Scott Morrison used the rarely exercised power under the Foreign Takeover and Acquisition Act to block both Chinese and Hong Kong bidders from acquiring a significant stake in Ausgrid on national security grounds.
Without the benefit of seeing the relevant intelligence briefings, we can only trust the Treasurer has made the right call based on sound advices from spy agencies.
The most troubling aspect of the Ausgrid decision is not about the rejection of Chinese and Hong Kong bidders, but how the government handled the whole process. National security concerns about Chinese state-owned enterprises buying critical infrastructure are nothing new and especially after the heated national debate over the lease of Port of Darwin to a Chinese company.
This issue should have been addressed upfront before these two Chinese companies were even allowed to start the bidding process. Yet, all evidence seems to suggest the government had created this impression that Chinese and Hong Kong bids could proceed.
As revealed by The Australian on the weekend, the chairman of the Foreign Investment Review Board Brian Wilson actually phoned potential bidders, including the two Chinese firms, and said there were no restrictions on any of the bidders in the process.
A lawyer who was closely involved in the bidding process said the Chinese bidders thought all issues could be addressed through FIRB conditions.
Given the serious nature of national security concerns, both Chinese and Hong Kong bidders should not have been allowed to lodge their bids in the first place. Yet, they were given the green light and nudged along in the process. After State Grid and Cheung Kong Infrastructure spent tens of millions on fees for bankers, accountants and other financiers who worked on the deal, they got rejected at the end.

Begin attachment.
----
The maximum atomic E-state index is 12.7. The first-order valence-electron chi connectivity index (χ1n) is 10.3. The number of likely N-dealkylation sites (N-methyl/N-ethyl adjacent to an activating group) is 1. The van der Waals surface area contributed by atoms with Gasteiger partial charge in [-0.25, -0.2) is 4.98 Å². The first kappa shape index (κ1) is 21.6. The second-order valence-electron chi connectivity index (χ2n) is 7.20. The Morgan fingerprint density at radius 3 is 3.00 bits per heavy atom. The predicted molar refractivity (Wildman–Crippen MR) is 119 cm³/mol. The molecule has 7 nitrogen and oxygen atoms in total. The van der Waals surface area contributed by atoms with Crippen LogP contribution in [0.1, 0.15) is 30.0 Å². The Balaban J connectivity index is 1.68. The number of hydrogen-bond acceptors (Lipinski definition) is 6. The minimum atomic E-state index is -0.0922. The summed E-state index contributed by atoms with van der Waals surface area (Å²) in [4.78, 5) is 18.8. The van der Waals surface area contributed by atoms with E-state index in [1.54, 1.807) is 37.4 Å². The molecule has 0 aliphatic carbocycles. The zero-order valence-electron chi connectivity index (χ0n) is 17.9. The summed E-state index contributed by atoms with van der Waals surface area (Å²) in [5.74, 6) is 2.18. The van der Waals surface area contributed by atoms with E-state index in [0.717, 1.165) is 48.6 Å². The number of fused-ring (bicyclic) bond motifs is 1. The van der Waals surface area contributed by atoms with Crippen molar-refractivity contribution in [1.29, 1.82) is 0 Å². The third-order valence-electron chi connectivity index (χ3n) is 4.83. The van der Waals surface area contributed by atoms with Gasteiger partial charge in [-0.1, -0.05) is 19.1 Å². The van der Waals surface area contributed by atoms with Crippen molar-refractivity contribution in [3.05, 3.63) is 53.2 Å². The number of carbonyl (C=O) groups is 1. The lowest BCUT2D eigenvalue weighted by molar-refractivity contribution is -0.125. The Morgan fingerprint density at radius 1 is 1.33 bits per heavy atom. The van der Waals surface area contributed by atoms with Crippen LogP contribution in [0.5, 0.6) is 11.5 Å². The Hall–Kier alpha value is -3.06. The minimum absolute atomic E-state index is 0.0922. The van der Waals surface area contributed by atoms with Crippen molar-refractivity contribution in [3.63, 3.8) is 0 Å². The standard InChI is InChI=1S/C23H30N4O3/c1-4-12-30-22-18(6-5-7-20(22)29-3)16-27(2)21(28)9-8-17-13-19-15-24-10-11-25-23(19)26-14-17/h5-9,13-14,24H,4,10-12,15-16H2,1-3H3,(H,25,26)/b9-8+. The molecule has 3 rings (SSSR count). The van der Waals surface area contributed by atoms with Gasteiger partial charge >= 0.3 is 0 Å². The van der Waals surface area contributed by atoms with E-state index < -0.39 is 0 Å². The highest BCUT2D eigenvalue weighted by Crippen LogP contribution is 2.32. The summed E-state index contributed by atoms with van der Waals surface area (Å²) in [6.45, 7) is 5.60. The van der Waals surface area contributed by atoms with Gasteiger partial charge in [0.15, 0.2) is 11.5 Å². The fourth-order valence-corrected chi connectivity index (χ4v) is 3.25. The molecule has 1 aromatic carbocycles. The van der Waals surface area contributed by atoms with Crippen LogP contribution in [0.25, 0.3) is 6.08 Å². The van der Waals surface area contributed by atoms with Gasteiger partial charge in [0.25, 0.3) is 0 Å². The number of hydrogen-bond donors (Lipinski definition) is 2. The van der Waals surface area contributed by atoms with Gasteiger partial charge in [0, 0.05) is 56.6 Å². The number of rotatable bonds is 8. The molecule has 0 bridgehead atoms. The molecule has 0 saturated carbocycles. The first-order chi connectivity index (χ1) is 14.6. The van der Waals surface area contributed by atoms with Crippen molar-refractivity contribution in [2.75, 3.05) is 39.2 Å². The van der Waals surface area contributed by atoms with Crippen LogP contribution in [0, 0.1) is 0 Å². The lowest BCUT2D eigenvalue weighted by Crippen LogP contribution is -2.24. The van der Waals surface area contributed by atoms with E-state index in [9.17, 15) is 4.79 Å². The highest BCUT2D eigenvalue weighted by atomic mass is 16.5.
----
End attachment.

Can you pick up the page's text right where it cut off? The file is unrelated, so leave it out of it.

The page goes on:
The government should be clear about its intention from the beginning. It is unfair to let businesses go through the bidding process when you know they poses national security risk.
The way Canberra handled the bidding process is symptomatic of a larger and more serious issue about our confusing foreign investment policy. Given international interests in high-quality Australian infrastructure assets, the government should clearly and carefully spell out its policy.
If there is one thing businesses hates more than restriction, it is ambiguity. Grant Dooley, who runs Hasting Infrastructure’s Asian business and a former consul-general in Guangzhou, made this point at the recent Lowy Institute AMP China Lecture.
He said: “I think we need to give them early enough guidance. All the Chinese want to know is where are all goal posts. I don’t want to spend $3m on due diligence and then suddenly find all goal posts have changed. Investors just want a transparent process and it is as simple as that.” The current decision bears an eerie similarity to another FIRB debacle in 2009, when the then executive director of FIRB, Patrick Colmer, gave an important speech on foreign investment concerning Chinese investment into mining industry. He said the government “is more comfortable when we see investments that are below 50 per cent for greenfield and below 15 per cent for major producers”.
Everyone in the market interpreted the speech as a major shift in the government’s position and the talk had generated a lot of controversy. The then treasurer Wayne Swan refuse to endorse ordisclaim Colmer’s speech and the director himself went into radio silent mode. The government even refused to publish Colmer’s speech and it was eventually released after laborious Freedom of Information request.
Like the Ausgrid decision, the government at the time didn’t want to make its intention clear from the onset. The result was utter confusion in the marketplace. At the moment, Australia has a lot of critical infrastructure on the auction block. The federal government should release a guideline for foreign investors.
It should not be shy in saying state-owned enterprises are only allowed to make a minority stake in critical infrastructure and they must partner with Australian partners to bid for assets. It could also specify the operation of critical assets must be in hands of security-cleared Australian entities.
No government can be criticised for looking after its own national security. However, it is a different story if the country creates false expectations by being vague on its own foreign investment policy. Canberra needs to set clear goal posts on what foreign investors can and can’t own and communicate the policy clearly to potential investors.
Peter Cai is a research fellow at the Lowy Institute